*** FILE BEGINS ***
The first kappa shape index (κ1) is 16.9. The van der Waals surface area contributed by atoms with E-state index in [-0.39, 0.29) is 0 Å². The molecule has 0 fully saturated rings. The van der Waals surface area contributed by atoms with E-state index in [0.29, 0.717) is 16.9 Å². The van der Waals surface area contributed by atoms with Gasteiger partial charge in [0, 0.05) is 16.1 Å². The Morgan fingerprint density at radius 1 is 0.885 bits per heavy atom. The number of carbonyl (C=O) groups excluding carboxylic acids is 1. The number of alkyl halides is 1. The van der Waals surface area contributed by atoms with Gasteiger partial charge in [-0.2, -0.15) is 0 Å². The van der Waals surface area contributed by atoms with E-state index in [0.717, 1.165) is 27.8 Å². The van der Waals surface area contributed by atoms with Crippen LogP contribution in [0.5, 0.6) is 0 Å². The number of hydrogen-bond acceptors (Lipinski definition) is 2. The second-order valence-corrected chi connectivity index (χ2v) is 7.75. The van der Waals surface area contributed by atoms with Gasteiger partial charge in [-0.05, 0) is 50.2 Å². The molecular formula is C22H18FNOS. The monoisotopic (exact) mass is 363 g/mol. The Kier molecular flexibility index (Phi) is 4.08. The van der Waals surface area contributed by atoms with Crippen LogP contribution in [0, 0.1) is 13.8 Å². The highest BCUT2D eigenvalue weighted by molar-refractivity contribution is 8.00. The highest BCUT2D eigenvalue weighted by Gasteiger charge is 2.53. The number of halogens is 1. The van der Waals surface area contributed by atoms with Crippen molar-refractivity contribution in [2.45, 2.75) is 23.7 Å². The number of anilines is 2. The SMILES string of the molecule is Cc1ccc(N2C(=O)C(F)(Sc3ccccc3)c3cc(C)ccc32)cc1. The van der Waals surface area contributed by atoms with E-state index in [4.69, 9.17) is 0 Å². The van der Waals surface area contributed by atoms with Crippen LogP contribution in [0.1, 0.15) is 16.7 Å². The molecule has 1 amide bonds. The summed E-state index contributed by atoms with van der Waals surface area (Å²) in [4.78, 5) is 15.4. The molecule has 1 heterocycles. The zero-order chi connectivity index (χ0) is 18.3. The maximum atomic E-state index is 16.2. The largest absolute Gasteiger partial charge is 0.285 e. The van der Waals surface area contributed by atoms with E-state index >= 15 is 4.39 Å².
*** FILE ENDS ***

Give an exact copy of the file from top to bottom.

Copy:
The first kappa shape index (κ1) is 16.9. The van der Waals surface area contributed by atoms with E-state index in [-0.39, 0.29) is 0 Å². The molecule has 0 fully saturated rings. The van der Waals surface area contributed by atoms with E-state index in [0.29, 0.717) is 16.9 Å². The van der Waals surface area contributed by atoms with Gasteiger partial charge in [0, 0.05) is 16.1 Å². The Morgan fingerprint density at radius 1 is 0.885 bits per heavy atom. The number of carbonyl (C=O) groups excluding carboxylic acids is 1. The number of alkyl halides is 1. The van der Waals surface area contributed by atoms with Gasteiger partial charge in [-0.2, -0.15) is 0 Å². The van der Waals surface area contributed by atoms with E-state index in [0.717, 1.165) is 27.8 Å². The van der Waals surface area contributed by atoms with Crippen LogP contribution in [0.5, 0.6) is 0 Å². The number of hydrogen-bond acceptors (Lipinski definition) is 2. The second-order valence-corrected chi connectivity index (χ2v) is 7.75. The van der Waals surface area contributed by atoms with Gasteiger partial charge in [-0.05, 0) is 50.2 Å². The molecular formula is C22H18FNOS. The monoisotopic (exact) mass is 363 g/mol. The Kier molecular flexibility index (Phi) is 4.08. The van der Waals surface area contributed by atoms with Crippen LogP contribution in [0, 0.1) is 13.8 Å². The highest BCUT2D eigenvalue weighted by molar-refractivity contribution is 8.00. The highest BCUT2D eigenvalue weighted by Gasteiger charge is 2.53. The number of halogens is 1. The van der Waals surface area contributed by atoms with Crippen molar-refractivity contribution in [2.45, 2.75) is 23.7 Å². The number of anilines is 2. The SMILES string of the molecule is Cc1ccc(N2C(=O)C(F)(Sc3ccccc3)c3cc(C)ccc32)cc1. The van der Waals surface area contributed by atoms with E-state index in [4.69, 9.17) is 0 Å². The van der Waals surface area contributed by atoms with Crippen LogP contribution in [0.1, 0.15) is 16.7 Å². The molecule has 1 amide bonds. The summed E-state index contributed by atoms with van der Waals surface area (Å²) in [4.78, 5) is 15.4. The molecule has 1 heterocycles. The zero-order chi connectivity index (χ0) is 18.3. The maximum atomic E-state index is 16.2. The largest absolute Gasteiger partial charge is 0.285 e. The van der Waals surface area contributed by atoms with E-state index >= 15 is 4.39 Å².